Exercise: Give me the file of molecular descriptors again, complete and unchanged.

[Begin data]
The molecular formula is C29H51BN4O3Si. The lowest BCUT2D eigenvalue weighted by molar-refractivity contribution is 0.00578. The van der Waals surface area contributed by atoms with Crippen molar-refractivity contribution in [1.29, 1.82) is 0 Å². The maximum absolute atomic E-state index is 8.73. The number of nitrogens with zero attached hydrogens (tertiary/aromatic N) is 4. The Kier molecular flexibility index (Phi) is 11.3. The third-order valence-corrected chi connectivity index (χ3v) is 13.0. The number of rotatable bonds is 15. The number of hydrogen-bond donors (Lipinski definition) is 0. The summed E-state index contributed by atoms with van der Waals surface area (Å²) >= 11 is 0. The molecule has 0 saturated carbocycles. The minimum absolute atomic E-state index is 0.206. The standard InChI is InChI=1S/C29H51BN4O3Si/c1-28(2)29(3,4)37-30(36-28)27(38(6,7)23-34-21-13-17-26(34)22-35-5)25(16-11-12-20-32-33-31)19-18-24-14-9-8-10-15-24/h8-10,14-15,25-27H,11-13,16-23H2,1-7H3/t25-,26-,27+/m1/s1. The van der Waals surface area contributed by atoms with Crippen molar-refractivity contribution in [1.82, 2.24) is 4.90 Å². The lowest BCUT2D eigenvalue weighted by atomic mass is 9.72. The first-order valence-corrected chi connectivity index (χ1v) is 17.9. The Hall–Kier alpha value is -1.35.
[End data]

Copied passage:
The molecular formula is C29H51BN4O3Si. The lowest BCUT2D eigenvalue weighted by molar-refractivity contribution is 0.00578. The van der Waals surface area contributed by atoms with Crippen molar-refractivity contribution in [1.29, 1.82) is 0 Å². The maximum absolute atomic E-state index is 8.73. The number of nitrogens with zero attached hydrogens (tertiary/aromatic N) is 4. The Kier molecular flexibility index (Phi) is 11.3. The third-order valence-corrected chi connectivity index (χ3v) is 13.0. The number of rotatable bonds is 15. The number of hydrogen-bond donors (Lipinski definition) is 0. The summed E-state index contributed by atoms with van der Waals surface area (Å²) >= 11 is 0. The molecule has 0 saturated carbocycles. The minimum absolute atomic E-state index is 0.206. The standard InChI is InChI=1S/C29H51BN4O3Si/c1-28(2)29(3,4)37-30(36-28)27(38(6,7)23-34-21-13-17-26(34)22-35-5)25(16-11-12-20-32-33-31)19-18-24-14-9-8-10-15-24/h8-10,14-15,25-27H,11-13,16-23H2,1-7H3/t25-,26-,27+/m1/s1. The van der Waals surface area contributed by atoms with Crippen molar-refractivity contribution in [1.82, 2.24) is 4.90 Å². The lowest BCUT2D eigenvalue weighted by atomic mass is 9.72. The first-order valence-corrected chi connectivity index (χ1v) is 17.9. The Hall–Kier alpha value is -1.35.